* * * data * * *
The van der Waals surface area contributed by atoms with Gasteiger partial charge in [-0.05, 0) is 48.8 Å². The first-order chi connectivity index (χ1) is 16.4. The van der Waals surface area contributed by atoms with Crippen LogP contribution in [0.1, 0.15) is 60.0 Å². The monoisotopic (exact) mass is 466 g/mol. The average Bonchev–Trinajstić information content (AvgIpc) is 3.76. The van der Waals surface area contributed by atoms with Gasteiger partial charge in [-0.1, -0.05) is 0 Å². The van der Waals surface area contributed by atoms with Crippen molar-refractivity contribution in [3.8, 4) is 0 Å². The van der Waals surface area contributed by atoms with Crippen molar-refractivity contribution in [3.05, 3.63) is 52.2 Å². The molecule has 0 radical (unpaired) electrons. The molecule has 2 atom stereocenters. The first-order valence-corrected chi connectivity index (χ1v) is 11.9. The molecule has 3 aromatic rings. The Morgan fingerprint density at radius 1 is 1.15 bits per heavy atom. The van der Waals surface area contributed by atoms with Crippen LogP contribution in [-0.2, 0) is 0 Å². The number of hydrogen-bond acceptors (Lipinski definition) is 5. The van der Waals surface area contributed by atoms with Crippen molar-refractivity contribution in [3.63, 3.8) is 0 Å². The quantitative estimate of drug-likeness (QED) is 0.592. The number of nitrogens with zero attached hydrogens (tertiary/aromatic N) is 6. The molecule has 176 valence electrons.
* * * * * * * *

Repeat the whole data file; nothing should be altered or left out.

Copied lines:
The van der Waals surface area contributed by atoms with Gasteiger partial charge in [-0.05, 0) is 48.8 Å². The first-order chi connectivity index (χ1) is 16.4. The van der Waals surface area contributed by atoms with Crippen LogP contribution in [0.1, 0.15) is 60.0 Å². The monoisotopic (exact) mass is 466 g/mol. The average Bonchev–Trinajstić information content (AvgIpc) is 3.76. The van der Waals surface area contributed by atoms with Gasteiger partial charge in [-0.1, -0.05) is 0 Å². The van der Waals surface area contributed by atoms with Crippen molar-refractivity contribution in [3.8, 4) is 0 Å². The van der Waals surface area contributed by atoms with Crippen molar-refractivity contribution in [3.05, 3.63) is 52.2 Å². The molecule has 0 radical (unpaired) electrons. The molecule has 2 atom stereocenters. The first-order valence-corrected chi connectivity index (χ1v) is 11.9. The molecule has 3 aromatic rings. The Morgan fingerprint density at radius 1 is 1.15 bits per heavy atom. The van der Waals surface area contributed by atoms with Crippen LogP contribution in [-0.2, 0) is 0 Å². The number of hydrogen-bond acceptors (Lipinski definition) is 5. The van der Waals surface area contributed by atoms with Crippen molar-refractivity contribution in [3.63, 3.8) is 0 Å². The quantitative estimate of drug-likeness (QED) is 0.592. The number of nitrogens with zero attached hydrogens (tertiary/aromatic N) is 6. The molecule has 176 valence electrons.